This trade raised European concerns, especially in Britain, about new customers for Russian refining products, which are produced by Rosneft and Gazprom, two major Russian companies.

These countries played a crucial role in Putin’s proposal to construct the Nord Stream 2 pipeline to deliver Russian gas to Germany.

According to LSEG data, Russia began diesel exports to Sudan. Since the start of the full EU ban on oil product imports from Russia in February 2023, supplies have been rerouted to Brazil, Turkey, countries in Africa, Asia, and the Middle East, and STS loadings.

LSEG data reveals that Pavo Rock and Conga – two fuel tankers – delivered a combined total of approximately 70,000 metric tons of ultra-low sulfur diesel to Sudan, after being loaded in Russian at Primorsk in February. The two cargoes were discharged at Port Sudan Al Khair Terminal on April 2 and April 5 respectively.

Meanwhile, another ship – the Marabella Sun – loaded in March from the Russian Baltic port of Vysotsk and is destined for Port Sudan and is due to be discharged on 17 April, according to LSEG data. Sudan’s petroleum ministry did not respond to a request for comment.

Sudan requires about 45,000 bpd (6,000 tons per day) of diesel ‘to bridge the gap between local demand and current supply’ as one expert has noted.

About 60,000-70,000 metric tons of diesel are imported into the country each month, most of it from Saudi Arabia and the United Arab Emirates, according to the LSEG data. Diesel shipments inflowing into Sudan in March amounted to about 116,000 metric tons.

Commodity trading: UK Natural Gas issues

The UK’s two national transmission companies for gas and electricity said there is sufficient supply to meet British energy demand during the summer months from April to September this year.

Total UK gas demand was expected to come in at 29 billion cubic metres (bcm) this summer, compared with 33.3 bcm in the same modern-day period of 2023, National Gas said in its annual summer outlook.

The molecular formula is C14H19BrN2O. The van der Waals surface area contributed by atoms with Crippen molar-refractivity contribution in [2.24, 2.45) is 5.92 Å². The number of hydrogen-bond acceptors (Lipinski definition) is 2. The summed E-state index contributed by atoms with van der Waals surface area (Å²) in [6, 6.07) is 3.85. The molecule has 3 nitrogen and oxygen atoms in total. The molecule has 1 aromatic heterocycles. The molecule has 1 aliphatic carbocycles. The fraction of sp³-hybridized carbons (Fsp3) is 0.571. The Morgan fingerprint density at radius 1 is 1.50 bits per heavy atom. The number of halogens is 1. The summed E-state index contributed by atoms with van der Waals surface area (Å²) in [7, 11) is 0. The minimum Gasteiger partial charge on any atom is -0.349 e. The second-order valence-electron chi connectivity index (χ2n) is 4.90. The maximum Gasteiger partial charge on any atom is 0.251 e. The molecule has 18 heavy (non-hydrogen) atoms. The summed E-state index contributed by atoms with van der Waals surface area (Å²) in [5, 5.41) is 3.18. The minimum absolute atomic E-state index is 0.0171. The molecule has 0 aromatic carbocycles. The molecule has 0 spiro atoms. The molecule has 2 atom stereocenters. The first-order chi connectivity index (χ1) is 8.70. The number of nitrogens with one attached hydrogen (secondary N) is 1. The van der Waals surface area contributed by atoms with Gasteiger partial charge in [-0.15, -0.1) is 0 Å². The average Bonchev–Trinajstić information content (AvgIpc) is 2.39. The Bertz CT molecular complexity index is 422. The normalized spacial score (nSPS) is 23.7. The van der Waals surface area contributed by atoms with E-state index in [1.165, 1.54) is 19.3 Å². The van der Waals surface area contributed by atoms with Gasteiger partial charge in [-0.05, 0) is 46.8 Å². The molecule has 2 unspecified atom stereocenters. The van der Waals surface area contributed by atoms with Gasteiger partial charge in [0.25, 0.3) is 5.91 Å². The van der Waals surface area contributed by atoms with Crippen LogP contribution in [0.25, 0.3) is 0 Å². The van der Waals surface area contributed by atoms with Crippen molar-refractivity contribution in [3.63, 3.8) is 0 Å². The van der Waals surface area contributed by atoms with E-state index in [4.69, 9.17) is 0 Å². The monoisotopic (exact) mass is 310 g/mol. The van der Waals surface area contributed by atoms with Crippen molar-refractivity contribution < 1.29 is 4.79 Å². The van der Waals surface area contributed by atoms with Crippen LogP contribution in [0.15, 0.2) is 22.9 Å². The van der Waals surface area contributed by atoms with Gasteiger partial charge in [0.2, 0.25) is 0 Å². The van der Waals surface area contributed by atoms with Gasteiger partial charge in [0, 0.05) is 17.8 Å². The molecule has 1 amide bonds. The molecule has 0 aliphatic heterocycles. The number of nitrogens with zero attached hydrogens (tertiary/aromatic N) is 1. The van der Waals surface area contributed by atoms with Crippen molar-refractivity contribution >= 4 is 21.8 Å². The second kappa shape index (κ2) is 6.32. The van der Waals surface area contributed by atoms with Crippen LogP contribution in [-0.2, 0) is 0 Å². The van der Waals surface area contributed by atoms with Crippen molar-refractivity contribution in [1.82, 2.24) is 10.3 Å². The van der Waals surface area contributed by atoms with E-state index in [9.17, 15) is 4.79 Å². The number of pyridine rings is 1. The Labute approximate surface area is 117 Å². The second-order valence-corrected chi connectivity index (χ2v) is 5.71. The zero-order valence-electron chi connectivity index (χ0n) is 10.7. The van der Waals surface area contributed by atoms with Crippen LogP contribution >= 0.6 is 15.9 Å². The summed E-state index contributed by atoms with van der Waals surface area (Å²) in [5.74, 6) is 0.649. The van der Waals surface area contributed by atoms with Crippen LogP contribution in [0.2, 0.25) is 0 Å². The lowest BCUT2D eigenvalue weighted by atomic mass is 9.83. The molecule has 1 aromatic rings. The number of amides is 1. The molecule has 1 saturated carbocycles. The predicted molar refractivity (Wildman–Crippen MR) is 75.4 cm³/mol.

The cut is largely linked to expected decreased exports to continental Europe and less demand for gas for electricity generation, according to National Gas.

Britain sends some gas to the continent via interconnectors, with UK average exports to the rest of Europe due to being 3.6 bcm against 7.1 bcm last summer. Initially, higher exports will decline sharply in the summer as European gas storage sites fill, requiring less gas from Britain, National Gas said.

Stocks in Europe wrapped up the winter at 59%, significantly above the five-year average, it added.

Supply, largely from the North Sea and Norway, was expected to be 29 bcm, compared with 31.8 bcm last year. New fields coming on stream and less maintenance outages mean that Norwegian gas output will increase from last summer’s level, said National Gas.

Production in the UK is expected to decline as the legacy fields run out. LNG supplies are expected to drop by 2.5 bcm this season, down to 3.9 bcm from the 6.4 bcm they were at the same time last year. It also stated: ‘The appetite to transit LNG through Britain to continental Europe is not so great since continental Europe has built out its import capacity.’

In a separate report, Britain’s Electricity System Operator (ESO) said it expected there to be sufficient supply to meet electricity demand during the summer. They predicted that summer peak demand would be 29.2 gigawatts (GW), and that demand at least 16.2 GW would be necessary just to keep the lights on.

Commodity trading: Rhone Energies

Its joint venture, Rhone Energies, with Trafigura’s commodity venture and a venture capital firm called Entara LLC, has exclusive negotiations with Exxon Mobil, whose energy branch is called ESSO SAF (O:ESSF.PA), to buy the 365,000-barrel-a-day refinery at Fos-sur-Mer in southern France, as well as terminals at Toulouse and Villette de Vienne.

Trafigura said in a statement on Thursday that it would enter into a minimum 10-year exclusive crude oil supply and product offtake agreement, including crude oil and product stocks.

Fos-sur-Mer refinery has a crude oil processing capacity of 140,000 barrels per day.

Trafigura added that Rhone Energies would continue to supply ESSO SAF in the region.

While it retains working assets, the transaction ‘will be concluded upon the achievement of regulatory approvals and is expected to be completed by the end of 2024,’ the firm said. The financial terms of the proposed deal remain confidential.

It is Trafigura’s second billion-dollar deal this year after an agreement to buy out the European operations of the UK-based fuels and biodiesel producer Greenergy.

Trading houses such as Trafigura and its larger rival Vitol are seeking acquisitions globally as they reap windfall profits this year, fuelled by the European energy crisis and volatility created by sweeping Western sanctions against Russia.

The firm recorded a net profit of about $7.4 billion last year, a 5% increase on 2022.

ESSO shares are up 9.2% on Thursday, the highest since July 2008.